Altered tissue perfusion, cardiac, related to occlusion of coronary arteries Nursing Interventions: monitor medications and instruct in proper administration of medications. Determine factors precipitating pain and assist client and family in adjusting lifestyle to decrease these factors. Teach risk factors and identify clients own risk factors. During an angina attack: provide immediate rest, take vital signs, record an EKG, administer no more than three nitroglycerine tablets, 5 minutes apart. Seek emergency treatment is no relief has occurred after taking nitroglycerine. Teach avoidance of isometric activity; implement an exercise program. Sexual activity can be resumed after exercise is tolerated, usually when able to climb two flights of stairs without exertion. Nitroglycerin can be taken prophylactically before intercourse. Diet modification of fat (saturated) and sodium. Antilipemic medications may be ordered to lower cholesterol levels. Medical Interventions Percutaneous transluminal coronary angioplasty (PTCA) is when a balloon catheter is repeatedly inflated to split or fracture plaque, and the arterial wall is stretched, enlarging the diameter of the vessel. A rotoblade is used then to pulverize plaque. Arthrectomy is when a catheter with a collect chamber is used to remove plaque that is trapped in the chamber. Other interventions include Coronary artery bypass graft (CABG), coronary artery laser therapy and coronary artery stents. Medications include Nitroglycerine, Isosorbide dinitrate, and Propranolol to cause vasodilation. These medications increase the available oxygen supply by increasing blood flow. Beta-adrenergic blockers, such as Propranolol and Lopressor, and calcium channel blockers Verapamil, Cardizem, Procardia may also be used. The aim is to decrease oxygen demand or increase myocardial oxygen supply. Nitroglycerine must be stored in a dark, glass, securely capped vial, and kept fresh enough that it tingles when you place it under your tongue. When using paste do not rub it in and always rotate sites. Proper patient teaching would always include keeping nitroglycerine available, use at the first sign of pain and stop and rest until pain subsides. Seek medical attention if pain lasts more than 20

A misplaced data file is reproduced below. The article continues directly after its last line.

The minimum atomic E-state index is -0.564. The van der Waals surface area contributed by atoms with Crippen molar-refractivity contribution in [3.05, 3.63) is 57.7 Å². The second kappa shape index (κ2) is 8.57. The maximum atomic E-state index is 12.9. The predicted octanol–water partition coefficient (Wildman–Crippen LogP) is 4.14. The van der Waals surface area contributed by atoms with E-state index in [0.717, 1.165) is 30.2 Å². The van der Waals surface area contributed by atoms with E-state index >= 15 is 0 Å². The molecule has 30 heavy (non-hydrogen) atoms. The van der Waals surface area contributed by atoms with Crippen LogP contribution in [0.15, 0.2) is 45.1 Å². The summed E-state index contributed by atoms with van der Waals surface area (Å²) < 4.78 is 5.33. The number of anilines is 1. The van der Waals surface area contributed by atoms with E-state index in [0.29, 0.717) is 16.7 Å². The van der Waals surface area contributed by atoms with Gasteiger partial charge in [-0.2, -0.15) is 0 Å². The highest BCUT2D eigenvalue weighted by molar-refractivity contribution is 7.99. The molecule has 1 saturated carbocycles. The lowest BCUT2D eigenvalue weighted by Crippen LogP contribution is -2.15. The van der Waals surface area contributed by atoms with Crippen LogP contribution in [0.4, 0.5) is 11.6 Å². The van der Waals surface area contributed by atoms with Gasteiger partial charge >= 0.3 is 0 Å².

N211: Health Differences Across the Lifespan I minutes. Instruct the patient about risk factors for myocardial infarction. Common activities that lead to anginal pain are exposure to cold, emotional upset or excitement, exertion, smoking, heavy meals, and rushing about as well as decongestants, diet pills, caffeine and nicotine. Prevention is the best treatment and includes reducing risk factors, reducing calories, fats, salt and getting regular exercise. Complications include arrhythmias, CHF, and MI. Nitrates open (dilate) the arteries to the heart. This increases blood flow to the heart, relieving chest pain or discomfort. Nitrates also dilate veins throughout the body so that they can hold more blood. This reduces the amount of blood going back to the heart, reducing the heart's workload. Calcium channel blockers are prescribed to treat angina (chest pain) and high blood pressure. Calcium channel blockers affect the movement of calcium in the cells of the heart and blood vessels. As a result, calcium channel blockers relax blood vessels and increase the supply of blood and oxygen to the heart, while reducing its workload. Calcium channel blockers may be used to treat heart failure caused by high blood pressure when other medications to lower blood pressure do not work. Beta-blockers are a class of drugs used to control symptoms of heart failure that are made worse by certain hormones called catecholamines. The body releases these hormones as part of its response to heart failure. Beta-blockers have a variety of effects throughout the body. They are used to treat heart disease that causes chest pain, high blood pressure, heart attacks, and cardiomyopathy and irregular, rapid heartbeats (arrhythmias). Beta-blockers are also used to prevent migraine headaches, treat tremors, and control anxiety. Beta-blockers may work by slowing the heart rate, which allows the left ventricle (the main pumping chamber of the heart) to fill more completely. Some of these medicines may also help open or widen blood vessels in the body.